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His Life, Works, and Everything in Between

There are many known Greek authors in the world of literature. Each of them has left their legacies by imparting valuable knowledge of the past through their works and writing styles. Some entertained the people through their comedies; while others insulted them with their satires. There are also those who appealed to the audience’s hearts and struck them with tragedies. Euripides is one of the greatest Greek tragedians seen throughout history. He was born in 480 B. C. , on the very day that the battle of Salamis began.

At a very young age, he already showed interest in the fields of Philosophy and Poetry. He started writing his own tragedies at the age of 18, composing up to 90 plays. Some of these are satiric dramas while others are tragedies. Despite this number of entries in literary contests, only five of his plays won an award. Four was given when he was still alive, and one was awarded to him upon his death (Bellinger 45-46). As he aged, Euripides became disfavored by his fellow citizens and soon he was forced to retire in Macedon where the king, Archelaus treated him well.

When he died, the Athenians requested for his remains to be taken back to Greece but King Archelaus refused. At the king’s decree, Euripides was buried in a tomb at the confluence of two streams near Arethusa and Macedonia (Bellinger 45-46). Of the more than 90 plays that he wrote, only 18 have been preserved. This included the great play “Medea”, which was considered by some critics as a great masterpiece comparable to that of Sophocles’ “Oedipus”. Medea is a marvelous tragedy of a woman who killed her children. One of his extant satire plays is the “Cyclops”, which he wrote during 408 B.

C. It was a story of the daring meet of Odysseus with the Cyclops Polyphemus during his voyage towards Ithaca, his home (Bellinger 45-46). The works of Euripides was found to be the first one to use romantic love in tragedies, which influenced some of the plays written after his time (Bellinger 45-46). His plays were also found to be political in nature. This was evident in the “Suppliant Women” and the “Children of Heracles”. Although these plays are considered to be badly written, these two have greatly contributed to the studies of Athenian politics during Euripides’ time.

It showed the civic self-identity of the Athenians and it has dealt with the Athenian assistance to the Peloponnesians. Moreover, Euripides’ play represented women being helpless in the beginning but later empowered. Unlike Sophocles, he had a different view of women and he loved them (Mendelsohn 224). Other than the political and feministic influences in Euripides’ plays, they were considered as literary canons due to their deviation from the classical form that Sophocles’ set. Euripides’ style was rooted on the paradoxical and the ironic.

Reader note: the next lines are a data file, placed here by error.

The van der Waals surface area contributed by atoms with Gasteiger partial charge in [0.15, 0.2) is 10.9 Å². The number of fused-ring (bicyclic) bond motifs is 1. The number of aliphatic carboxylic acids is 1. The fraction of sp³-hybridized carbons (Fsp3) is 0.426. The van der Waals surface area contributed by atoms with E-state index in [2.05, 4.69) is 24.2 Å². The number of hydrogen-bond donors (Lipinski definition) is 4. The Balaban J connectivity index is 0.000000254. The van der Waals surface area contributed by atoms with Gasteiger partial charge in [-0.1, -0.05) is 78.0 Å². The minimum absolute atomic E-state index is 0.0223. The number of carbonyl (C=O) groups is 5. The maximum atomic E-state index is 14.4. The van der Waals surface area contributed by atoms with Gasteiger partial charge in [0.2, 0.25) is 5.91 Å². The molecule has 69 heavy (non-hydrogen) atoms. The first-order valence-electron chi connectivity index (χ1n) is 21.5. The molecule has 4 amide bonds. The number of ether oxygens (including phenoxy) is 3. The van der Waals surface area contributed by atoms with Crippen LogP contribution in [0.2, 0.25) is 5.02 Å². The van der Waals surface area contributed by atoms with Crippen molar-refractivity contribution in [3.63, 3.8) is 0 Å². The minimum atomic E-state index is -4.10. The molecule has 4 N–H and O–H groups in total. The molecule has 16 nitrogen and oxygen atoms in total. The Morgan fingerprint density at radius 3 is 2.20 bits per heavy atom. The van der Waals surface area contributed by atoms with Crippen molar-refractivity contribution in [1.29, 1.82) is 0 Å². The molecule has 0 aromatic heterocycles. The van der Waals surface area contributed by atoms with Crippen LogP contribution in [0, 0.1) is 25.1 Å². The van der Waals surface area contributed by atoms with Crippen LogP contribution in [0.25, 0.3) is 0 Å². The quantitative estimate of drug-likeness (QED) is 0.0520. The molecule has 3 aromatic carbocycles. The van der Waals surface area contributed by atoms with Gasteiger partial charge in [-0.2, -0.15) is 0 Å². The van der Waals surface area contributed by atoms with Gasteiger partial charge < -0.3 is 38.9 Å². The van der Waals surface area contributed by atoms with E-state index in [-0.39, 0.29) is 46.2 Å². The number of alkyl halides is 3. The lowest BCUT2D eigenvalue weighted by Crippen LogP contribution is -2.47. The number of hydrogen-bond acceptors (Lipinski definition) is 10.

His works may be considered as the antithesis of Sophocles’ works and yet this is why they belonged to the list of literary canons. They were irregular dramatic forms whose variation obscured the commonality in classical plays resulting to a division of classes or genres, from romances, melodramas, and true tragedies (Michellini Preface). However, due also to his deviant nature and that of his works, some critics, especially those with Sophoclean influence, find his works as unacceptable as they pose as adversary to social and literary norms.

Due to their critical approach to tradition, they are found as neither likeable nor lovable. On the other hand, there are also critics who praised him for this style as they find it only constructive and therefore appropriate to criticize the norms (Michellini Preface). As such, it may be said that the Euripidean tragedies have two facets due to its deviance from the classical norms.

One is that it may never be interesting in the eyes of classical critics and those who strongly support adherence to tradition; and second is that it is very much revered for it opens up pathways to new discoveries and improvement.Yet whatever the facet is looked at, Euripidean tragedies are undeniably literary canons that are treasured in this field.

Works Cited Bellinger, Martha Fletcher. A Short History of the Drama. New York: Henry Holt and Company, 1927. Mendelsohn, Daniel Adam. Gender and the City in Euripides’ Political Plays. United Kingdom: Oxford University Press, 2002. Michellini, Anne Norris. Euripides and the Tragic Tradition. Wisconsin: University of Wisconsin Press, 2006.

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